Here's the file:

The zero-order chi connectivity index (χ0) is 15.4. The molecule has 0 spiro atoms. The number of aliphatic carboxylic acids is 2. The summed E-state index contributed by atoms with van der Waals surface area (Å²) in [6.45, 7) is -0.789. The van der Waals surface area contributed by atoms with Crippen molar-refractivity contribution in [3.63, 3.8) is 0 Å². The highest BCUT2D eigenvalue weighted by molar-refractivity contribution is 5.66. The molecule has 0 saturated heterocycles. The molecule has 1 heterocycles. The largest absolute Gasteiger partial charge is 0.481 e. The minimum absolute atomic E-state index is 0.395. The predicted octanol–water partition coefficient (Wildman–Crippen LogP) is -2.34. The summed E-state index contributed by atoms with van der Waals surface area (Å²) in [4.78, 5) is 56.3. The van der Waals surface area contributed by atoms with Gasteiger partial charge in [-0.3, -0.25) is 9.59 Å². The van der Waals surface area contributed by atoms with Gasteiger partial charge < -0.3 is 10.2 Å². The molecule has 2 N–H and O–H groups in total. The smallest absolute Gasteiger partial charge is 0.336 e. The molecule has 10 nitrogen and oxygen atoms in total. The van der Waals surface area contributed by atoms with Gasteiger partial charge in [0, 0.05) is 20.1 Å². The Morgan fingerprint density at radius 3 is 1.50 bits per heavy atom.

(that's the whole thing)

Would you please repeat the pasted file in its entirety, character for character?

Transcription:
The zero-order chi connectivity index (χ0) is 15.4. The molecule has 0 spiro atoms. The number of aliphatic carboxylic acids is 2. The summed E-state index contributed by atoms with van der Waals surface area (Å²) in [6.45, 7) is -0.789. The van der Waals surface area contributed by atoms with Crippen molar-refractivity contribution in [3.63, 3.8) is 0 Å². The highest BCUT2D eigenvalue weighted by molar-refractivity contribution is 5.66. The molecule has 0 saturated heterocycles. The molecule has 1 heterocycles. The largest absolute Gasteiger partial charge is 0.481 e. The minimum absolute atomic E-state index is 0.395. The predicted octanol–water partition coefficient (Wildman–Crippen LogP) is -2.34. The summed E-state index contributed by atoms with van der Waals surface area (Å²) in [4.78, 5) is 56.3. The van der Waals surface area contributed by atoms with Gasteiger partial charge in [-0.3, -0.25) is 9.59 Å². The van der Waals surface area contributed by atoms with Gasteiger partial charge < -0.3 is 10.2 Å². The molecule has 2 N–H and O–H groups in total. The smallest absolute Gasteiger partial charge is 0.336 e. The molecule has 10 nitrogen and oxygen atoms in total. The van der Waals surface area contributed by atoms with Gasteiger partial charge in [0, 0.05) is 20.1 Å². The Morgan fingerprint density at radius 3 is 1.50 bits per heavy atom.